Sometimes it is good to revisit old sites. This is a fascinating primer that I noticed some time ago and still find it fascinating. It is an alphabet primer, but the letters of the alphabet are based on topics with an anti-slavery theme. This fascinating document is housed at the Mississippi State Archives, but it is also digitized online and it is one of those rare gems that one finds in state archives and among their digitized collection.  Take a look at this primer and it something to appreciate and to share.

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Researchers Sought for Black Revolutionary Patriots

Friends of Minute Man Project

In New England there is a Minute Man National Park and the Friends of Minute Man, a group based in Massachusetts, is looking for a researcher to explore the history of Patriots who were men of color during the years of the America Revolution. There are some specific questions to be addressed in the project. Among some of the questions are:

  • How many men of color from Massachusetts who fought in the American Revolution were free?
  • How many men of color from Massachusetts who fought in the American Revolution were enslaved?
  • Were those who were enslaved during their enlistment emancipated because of their military service? and many more questions.

There is a short window for this project as the deadline is May 30th, so only a few weeks remain to be considered. The payment for the researcher is $2000 and if you are interested instructions are found in the PDF Download HERE. You can also contact the project directors HERE.

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Deadlines approaching for Calls for Papers!

A reminder that the month of May and June are deadline months for those of you considering presenting at either Roots Tech, FGS (Federation of Genealogical Societies), or both. Remember that both conferences will converge upon Salt Lake City in February of 2015 and that promises to be a milestone year for so many reasons, so I hope that you will look at the requirements for presenting at both conferences.

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Yearning for a Sense of Belonging, History and Unity

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Last night’s episode of Bernice Bennett’s Blog Radio program was quite good. Her guest was David Wellington who shared his personal experience as he was able to research his family history and document his Civil War ancestor, Frank Worthington. His journey was one that reminds older researchers of the joy of making that first discovery when you see the ancestor’s name in the record for the first time. He spoke about how he shared this information with the family, and how we was able to transform mere data into an experience that could be embraced by the entire extended family and across the generations.  His work turned into a family book, a dramatic stage production, and how now the reunions are not simply folks mixing and eating together, but a true celebration of who they are and their history.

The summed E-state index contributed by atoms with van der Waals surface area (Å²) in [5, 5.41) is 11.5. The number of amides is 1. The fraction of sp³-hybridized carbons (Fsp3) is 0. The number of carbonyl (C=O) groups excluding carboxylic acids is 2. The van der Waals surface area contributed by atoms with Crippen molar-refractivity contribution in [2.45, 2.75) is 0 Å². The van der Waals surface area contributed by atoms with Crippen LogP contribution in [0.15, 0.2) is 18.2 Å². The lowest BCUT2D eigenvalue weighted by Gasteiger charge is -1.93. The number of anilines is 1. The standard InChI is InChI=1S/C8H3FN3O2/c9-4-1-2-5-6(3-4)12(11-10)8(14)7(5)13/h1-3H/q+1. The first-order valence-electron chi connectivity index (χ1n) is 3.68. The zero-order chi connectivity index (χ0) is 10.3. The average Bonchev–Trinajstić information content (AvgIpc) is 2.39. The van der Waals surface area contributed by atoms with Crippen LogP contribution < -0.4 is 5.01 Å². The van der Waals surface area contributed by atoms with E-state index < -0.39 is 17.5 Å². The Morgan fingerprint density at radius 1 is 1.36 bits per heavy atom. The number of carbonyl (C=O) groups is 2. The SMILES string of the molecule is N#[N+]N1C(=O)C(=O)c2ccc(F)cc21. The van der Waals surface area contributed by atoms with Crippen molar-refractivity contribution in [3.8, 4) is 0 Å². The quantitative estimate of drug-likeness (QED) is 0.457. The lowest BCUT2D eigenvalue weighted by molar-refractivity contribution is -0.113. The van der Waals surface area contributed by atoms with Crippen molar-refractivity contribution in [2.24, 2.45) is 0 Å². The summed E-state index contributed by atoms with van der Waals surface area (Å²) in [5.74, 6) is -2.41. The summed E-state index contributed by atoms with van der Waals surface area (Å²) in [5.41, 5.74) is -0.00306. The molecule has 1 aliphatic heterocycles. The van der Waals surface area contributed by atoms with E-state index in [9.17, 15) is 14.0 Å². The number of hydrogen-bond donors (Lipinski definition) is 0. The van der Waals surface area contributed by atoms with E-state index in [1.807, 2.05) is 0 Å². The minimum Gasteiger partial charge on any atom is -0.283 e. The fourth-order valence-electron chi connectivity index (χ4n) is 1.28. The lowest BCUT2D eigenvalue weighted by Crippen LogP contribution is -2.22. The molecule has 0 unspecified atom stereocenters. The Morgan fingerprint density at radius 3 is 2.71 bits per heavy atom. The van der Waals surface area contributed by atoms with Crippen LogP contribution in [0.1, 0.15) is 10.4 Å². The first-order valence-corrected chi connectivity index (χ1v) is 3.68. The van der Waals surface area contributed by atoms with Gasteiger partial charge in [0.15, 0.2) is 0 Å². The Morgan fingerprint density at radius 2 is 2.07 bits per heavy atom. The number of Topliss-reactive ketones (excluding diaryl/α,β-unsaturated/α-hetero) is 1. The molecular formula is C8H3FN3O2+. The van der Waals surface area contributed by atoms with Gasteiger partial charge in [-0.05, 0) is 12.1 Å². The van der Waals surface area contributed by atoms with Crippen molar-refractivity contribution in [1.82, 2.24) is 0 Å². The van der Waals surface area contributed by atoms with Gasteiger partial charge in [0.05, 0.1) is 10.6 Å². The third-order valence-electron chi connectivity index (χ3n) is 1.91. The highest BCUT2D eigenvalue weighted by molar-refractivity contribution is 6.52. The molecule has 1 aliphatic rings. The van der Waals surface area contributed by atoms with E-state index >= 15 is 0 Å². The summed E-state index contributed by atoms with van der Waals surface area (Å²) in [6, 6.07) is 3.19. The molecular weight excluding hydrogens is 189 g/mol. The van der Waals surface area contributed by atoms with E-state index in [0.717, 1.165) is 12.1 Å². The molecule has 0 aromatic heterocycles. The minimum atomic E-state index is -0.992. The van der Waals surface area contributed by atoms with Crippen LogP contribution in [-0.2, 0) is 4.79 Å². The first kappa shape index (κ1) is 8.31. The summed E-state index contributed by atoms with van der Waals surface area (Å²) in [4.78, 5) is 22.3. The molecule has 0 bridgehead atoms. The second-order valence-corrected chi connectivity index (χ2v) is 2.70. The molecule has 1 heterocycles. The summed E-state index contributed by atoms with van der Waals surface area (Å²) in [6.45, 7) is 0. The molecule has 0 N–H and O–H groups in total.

The episode is in two parts, as a thunderstorm interrupted the broadcast, for a few moments but in part 2 Mr. Wellington spoke about the need for healing–and understanding a sense of worth coming from one’s history! It is a story of empowerment. Tune in to listen to this story on Blog Talk Radio. Remember to hear both parts—and appreciate the work conducted by this researcher and how it has helped him to heal. Ms. Bennett’s show airs every Thursday evening at 9pm on Blog Talk Radio.

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Got Genealogy Hosts Technology Retreat

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Lisa Lee of Northern California and host of GotGenealogy.com has announced a new technology retreat, to assist genealogists with coming up to par in the technology world. This is a five day intense workshop with one on one attention by Ms. Lee who is a I.T. specialist by profession. The workshop begins next week, so register while you can!  More on the 5 day workshop can be found on her website, Got Genealogy. 

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Well thank you all for listening this week as I know you are all busy and involved in multiple projects. Stay focused on what you are doing and remember to keep researching, keep documenting and keep sharing what you find!